Brown’s election shows that, if Democrats fail to stand up to Wall Street banks and powerful corporations, populist anger will take big government, not big business, as its target. And the Supreme Court decision shows that, unless we find another way to finance campaigns, corporate power will loom even larger than it does now in American politics.
As news of the Republican’s surge in Massachusetts reached the White House, Obama promised to take a tougher line on Wall Street banks, endorsing a proposal by Paul Volcker, former chairman of the Federal Reserve and an outside adviser, to reinstate some of the restrictions on banks that had been enacted in the 1930s and repealed in the late 1990s. “I welcome constructive input from folks in the financial sector,” the president said. But so far, all he’d seen was “an army of industry lobbyists from Wall Street descending on Capitol Hill” to block regulatory reform. “If these folks want a fight,” he added gamely, “it’s a fight I’m ready to have.”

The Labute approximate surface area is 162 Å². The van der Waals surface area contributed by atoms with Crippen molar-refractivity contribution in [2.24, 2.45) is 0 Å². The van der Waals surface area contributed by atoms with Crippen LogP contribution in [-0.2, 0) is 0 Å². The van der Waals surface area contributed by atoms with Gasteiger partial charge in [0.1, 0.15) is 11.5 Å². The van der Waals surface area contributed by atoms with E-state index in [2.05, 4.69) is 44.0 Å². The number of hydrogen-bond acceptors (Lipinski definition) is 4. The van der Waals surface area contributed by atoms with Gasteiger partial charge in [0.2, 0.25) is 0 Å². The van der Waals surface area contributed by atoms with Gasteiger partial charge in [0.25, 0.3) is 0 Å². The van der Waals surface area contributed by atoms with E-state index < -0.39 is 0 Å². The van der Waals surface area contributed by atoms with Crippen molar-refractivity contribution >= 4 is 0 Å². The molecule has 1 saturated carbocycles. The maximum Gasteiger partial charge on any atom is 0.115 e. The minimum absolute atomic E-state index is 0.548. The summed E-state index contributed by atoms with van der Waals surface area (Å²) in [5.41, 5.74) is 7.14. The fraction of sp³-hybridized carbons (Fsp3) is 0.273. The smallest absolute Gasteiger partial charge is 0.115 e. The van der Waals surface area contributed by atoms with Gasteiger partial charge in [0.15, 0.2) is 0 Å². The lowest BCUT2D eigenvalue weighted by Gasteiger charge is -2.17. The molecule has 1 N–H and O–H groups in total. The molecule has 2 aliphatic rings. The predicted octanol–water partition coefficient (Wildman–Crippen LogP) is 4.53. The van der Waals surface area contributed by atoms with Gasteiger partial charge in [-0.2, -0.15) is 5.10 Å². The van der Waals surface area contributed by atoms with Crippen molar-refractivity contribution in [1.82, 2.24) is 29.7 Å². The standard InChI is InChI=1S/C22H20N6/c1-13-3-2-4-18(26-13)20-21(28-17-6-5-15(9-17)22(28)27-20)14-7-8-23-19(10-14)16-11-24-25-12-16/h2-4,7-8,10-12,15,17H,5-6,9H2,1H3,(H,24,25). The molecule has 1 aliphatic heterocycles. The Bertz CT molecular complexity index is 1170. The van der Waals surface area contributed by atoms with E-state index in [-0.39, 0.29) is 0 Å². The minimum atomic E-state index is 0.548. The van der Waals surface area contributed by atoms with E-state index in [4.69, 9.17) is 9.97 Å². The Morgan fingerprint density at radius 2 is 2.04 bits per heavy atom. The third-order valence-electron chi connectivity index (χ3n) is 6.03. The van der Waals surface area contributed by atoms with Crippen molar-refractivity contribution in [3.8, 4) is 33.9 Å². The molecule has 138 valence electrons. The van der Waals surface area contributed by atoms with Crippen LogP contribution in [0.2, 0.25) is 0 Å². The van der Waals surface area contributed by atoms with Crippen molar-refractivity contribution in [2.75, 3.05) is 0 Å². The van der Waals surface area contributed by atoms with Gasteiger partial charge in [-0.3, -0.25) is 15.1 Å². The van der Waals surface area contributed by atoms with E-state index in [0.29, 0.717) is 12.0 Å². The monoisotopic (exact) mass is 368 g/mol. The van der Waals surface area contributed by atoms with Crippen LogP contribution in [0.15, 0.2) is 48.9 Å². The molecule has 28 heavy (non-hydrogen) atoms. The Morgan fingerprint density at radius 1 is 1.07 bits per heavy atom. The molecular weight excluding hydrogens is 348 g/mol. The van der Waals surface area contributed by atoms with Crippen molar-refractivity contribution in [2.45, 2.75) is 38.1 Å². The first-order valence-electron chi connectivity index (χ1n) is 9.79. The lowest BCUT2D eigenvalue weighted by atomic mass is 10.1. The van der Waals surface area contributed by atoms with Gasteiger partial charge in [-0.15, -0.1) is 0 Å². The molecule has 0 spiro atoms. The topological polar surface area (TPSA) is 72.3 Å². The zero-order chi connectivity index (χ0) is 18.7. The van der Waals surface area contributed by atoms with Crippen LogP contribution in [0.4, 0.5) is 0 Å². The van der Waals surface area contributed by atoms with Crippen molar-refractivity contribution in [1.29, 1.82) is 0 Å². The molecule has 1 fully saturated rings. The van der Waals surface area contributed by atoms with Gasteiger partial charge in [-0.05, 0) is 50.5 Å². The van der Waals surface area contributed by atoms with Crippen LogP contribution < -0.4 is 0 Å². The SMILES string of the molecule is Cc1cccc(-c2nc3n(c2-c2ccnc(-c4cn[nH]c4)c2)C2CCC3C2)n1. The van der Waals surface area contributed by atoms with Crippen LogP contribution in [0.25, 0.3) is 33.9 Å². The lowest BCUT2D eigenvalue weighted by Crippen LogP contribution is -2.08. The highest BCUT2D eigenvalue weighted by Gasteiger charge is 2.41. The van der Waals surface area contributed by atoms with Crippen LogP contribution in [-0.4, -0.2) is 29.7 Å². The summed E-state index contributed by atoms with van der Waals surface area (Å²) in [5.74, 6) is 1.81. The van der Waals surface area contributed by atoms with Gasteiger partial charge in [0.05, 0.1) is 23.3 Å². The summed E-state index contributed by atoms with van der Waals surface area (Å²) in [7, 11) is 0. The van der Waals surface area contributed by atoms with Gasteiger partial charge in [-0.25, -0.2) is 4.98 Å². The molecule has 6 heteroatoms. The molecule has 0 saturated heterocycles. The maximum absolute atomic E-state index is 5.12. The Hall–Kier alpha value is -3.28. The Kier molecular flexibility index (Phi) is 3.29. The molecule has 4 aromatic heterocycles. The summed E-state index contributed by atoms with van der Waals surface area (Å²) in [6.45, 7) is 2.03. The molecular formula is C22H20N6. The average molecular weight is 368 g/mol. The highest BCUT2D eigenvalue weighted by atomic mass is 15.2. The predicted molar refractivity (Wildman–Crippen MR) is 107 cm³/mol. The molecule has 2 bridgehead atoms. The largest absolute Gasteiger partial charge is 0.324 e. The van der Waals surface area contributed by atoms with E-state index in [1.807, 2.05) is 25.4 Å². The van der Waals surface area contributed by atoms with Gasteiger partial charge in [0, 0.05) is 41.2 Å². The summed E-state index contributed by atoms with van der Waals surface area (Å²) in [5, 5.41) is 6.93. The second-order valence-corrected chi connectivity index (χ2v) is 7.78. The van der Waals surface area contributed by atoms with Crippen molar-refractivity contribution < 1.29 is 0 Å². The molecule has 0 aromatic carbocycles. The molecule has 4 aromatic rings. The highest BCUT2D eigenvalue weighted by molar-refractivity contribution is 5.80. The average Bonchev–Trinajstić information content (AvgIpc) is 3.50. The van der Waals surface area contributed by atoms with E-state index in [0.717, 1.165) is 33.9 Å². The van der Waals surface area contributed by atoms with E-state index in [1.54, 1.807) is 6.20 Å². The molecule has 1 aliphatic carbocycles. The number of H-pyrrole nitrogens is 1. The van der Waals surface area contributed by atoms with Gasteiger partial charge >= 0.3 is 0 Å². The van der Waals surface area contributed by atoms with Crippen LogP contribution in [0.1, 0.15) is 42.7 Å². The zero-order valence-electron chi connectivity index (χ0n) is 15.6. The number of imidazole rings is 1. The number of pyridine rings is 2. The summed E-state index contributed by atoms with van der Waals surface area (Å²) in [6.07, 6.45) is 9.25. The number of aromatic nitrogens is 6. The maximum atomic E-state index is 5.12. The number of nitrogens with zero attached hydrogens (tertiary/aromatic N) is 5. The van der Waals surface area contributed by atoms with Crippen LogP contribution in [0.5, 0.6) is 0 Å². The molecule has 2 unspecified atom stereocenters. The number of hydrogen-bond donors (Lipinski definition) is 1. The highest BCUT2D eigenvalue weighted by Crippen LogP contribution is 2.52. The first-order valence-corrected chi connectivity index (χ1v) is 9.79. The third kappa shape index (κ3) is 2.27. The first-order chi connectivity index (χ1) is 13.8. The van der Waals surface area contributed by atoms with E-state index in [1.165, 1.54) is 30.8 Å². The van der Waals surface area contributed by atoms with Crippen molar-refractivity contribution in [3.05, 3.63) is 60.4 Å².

The success of his presidency now depends on reviving the civic idealism his campaign inspired and mobilizing it to bring economic power to account. Obama has spoken of the unfinished work of America’s experiment in self-government. The financial crisis he inherited can be an occasion to reassert democratic control over the economic forces that govern our lives. If Obama can rise to that challenge, he will reshape the political landscape and redefine the meaning of liberalism in our time.